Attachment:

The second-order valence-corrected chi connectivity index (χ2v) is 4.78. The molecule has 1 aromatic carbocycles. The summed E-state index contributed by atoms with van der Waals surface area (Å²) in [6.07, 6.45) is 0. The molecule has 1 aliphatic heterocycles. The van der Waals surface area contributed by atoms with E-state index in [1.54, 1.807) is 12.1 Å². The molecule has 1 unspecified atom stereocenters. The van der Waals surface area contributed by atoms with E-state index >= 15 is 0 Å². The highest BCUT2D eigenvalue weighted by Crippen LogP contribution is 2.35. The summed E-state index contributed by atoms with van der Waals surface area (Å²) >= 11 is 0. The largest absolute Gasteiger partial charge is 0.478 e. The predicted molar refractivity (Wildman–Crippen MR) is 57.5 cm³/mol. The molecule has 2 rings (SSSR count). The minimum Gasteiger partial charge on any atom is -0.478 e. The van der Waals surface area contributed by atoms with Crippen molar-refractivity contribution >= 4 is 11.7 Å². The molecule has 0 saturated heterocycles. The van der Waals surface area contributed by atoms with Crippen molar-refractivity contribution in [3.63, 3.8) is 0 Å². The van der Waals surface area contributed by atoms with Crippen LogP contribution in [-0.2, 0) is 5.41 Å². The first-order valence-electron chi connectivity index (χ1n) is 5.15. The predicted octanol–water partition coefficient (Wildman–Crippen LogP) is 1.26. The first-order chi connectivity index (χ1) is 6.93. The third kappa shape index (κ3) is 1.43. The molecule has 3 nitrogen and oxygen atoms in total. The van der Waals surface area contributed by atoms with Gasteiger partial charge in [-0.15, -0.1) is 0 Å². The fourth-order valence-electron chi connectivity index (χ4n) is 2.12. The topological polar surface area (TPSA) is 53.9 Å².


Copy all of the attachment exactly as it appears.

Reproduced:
The second-order valence-corrected chi connectivity index (χ2v) is 4.78. The molecule has 1 aromatic carbocycles. The summed E-state index contributed by atoms with van der Waals surface area (Å²) in [6.07, 6.45) is 0. The molecule has 1 aliphatic heterocycles. The van der Waals surface area contributed by atoms with E-state index in [1.54, 1.807) is 12.1 Å². The molecule has 1 unspecified atom stereocenters. The van der Waals surface area contributed by atoms with E-state index >= 15 is 0 Å². The highest BCUT2D eigenvalue weighted by Crippen LogP contribution is 2.35. The summed E-state index contributed by atoms with van der Waals surface area (Å²) >= 11 is 0. The largest absolute Gasteiger partial charge is 0.478 e. The predicted molar refractivity (Wildman–Crippen MR) is 57.5 cm³/mol. The molecule has 2 rings (SSSR count). The minimum Gasteiger partial charge on any atom is -0.478 e. The van der Waals surface area contributed by atoms with Crippen molar-refractivity contribution >= 4 is 11.7 Å². The molecule has 0 saturated heterocycles. The van der Waals surface area contributed by atoms with Crippen molar-refractivity contribution in [3.63, 3.8) is 0 Å². The van der Waals surface area contributed by atoms with Crippen LogP contribution in [-0.2, 0) is 5.41 Å². The first-order valence-electron chi connectivity index (χ1n) is 5.15. The predicted octanol–water partition coefficient (Wildman–Crippen LogP) is 1.26. The first-order chi connectivity index (χ1) is 6.93. The third kappa shape index (κ3) is 1.43. The molecule has 3 nitrogen and oxygen atoms in total. The van der Waals surface area contributed by atoms with Gasteiger partial charge in [-0.15, -0.1) is 0 Å². The fourth-order valence-electron chi connectivity index (χ4n) is 2.12. The topological polar surface area (TPSA) is 53.9 Å².